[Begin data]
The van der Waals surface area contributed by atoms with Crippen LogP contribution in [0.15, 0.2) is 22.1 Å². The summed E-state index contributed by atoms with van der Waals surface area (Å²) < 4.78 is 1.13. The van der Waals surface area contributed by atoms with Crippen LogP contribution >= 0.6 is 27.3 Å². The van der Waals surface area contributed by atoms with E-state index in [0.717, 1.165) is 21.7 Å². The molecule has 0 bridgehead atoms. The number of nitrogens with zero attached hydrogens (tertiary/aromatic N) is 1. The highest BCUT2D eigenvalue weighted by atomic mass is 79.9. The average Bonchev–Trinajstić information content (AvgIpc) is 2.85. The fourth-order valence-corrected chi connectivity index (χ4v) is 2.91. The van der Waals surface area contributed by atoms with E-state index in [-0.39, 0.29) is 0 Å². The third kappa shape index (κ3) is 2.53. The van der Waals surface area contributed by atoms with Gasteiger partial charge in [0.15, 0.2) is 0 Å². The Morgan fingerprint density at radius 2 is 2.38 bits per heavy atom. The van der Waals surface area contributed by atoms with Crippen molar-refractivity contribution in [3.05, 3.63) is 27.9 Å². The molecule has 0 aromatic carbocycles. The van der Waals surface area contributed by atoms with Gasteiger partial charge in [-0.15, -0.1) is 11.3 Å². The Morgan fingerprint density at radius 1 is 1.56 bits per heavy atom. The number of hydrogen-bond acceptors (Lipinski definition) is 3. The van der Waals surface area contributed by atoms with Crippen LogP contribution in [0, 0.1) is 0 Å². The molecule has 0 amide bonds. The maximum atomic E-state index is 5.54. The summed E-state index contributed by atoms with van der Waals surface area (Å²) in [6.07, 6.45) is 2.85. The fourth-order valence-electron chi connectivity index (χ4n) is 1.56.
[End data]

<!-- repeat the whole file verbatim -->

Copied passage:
The van der Waals surface area contributed by atoms with Crippen LogP contribution in [0.15, 0.2) is 22.1 Å². The summed E-state index contributed by atoms with van der Waals surface area (Å²) < 4.78 is 1.13. The van der Waals surface area contributed by atoms with Crippen LogP contribution >= 0.6 is 27.3 Å². The van der Waals surface area contributed by atoms with E-state index in [0.717, 1.165) is 21.7 Å². The molecule has 0 bridgehead atoms. The number of nitrogens with zero attached hydrogens (tertiary/aromatic N) is 1. The highest BCUT2D eigenvalue weighted by atomic mass is 79.9. The average Bonchev–Trinajstić information content (AvgIpc) is 2.85. The fourth-order valence-corrected chi connectivity index (χ4v) is 2.91. The van der Waals surface area contributed by atoms with E-state index in [-0.39, 0.29) is 0 Å². The third kappa shape index (κ3) is 2.53. The van der Waals surface area contributed by atoms with Gasteiger partial charge in [0.15, 0.2) is 0 Å². The Morgan fingerprint density at radius 2 is 2.38 bits per heavy atom. The van der Waals surface area contributed by atoms with Crippen molar-refractivity contribution in [3.05, 3.63) is 27.9 Å². The molecule has 0 aromatic carbocycles. The van der Waals surface area contributed by atoms with Gasteiger partial charge in [-0.15, -0.1) is 11.3 Å². The Morgan fingerprint density at radius 1 is 1.56 bits per heavy atom. The number of hydrogen-bond acceptors (Lipinski definition) is 3. The van der Waals surface area contributed by atoms with Crippen LogP contribution in [0, 0.1) is 0 Å². The molecule has 0 amide bonds. The maximum atomic E-state index is 5.54. The summed E-state index contributed by atoms with van der Waals surface area (Å²) in [6.07, 6.45) is 2.85. The fourth-order valence-electron chi connectivity index (χ4n) is 1.56.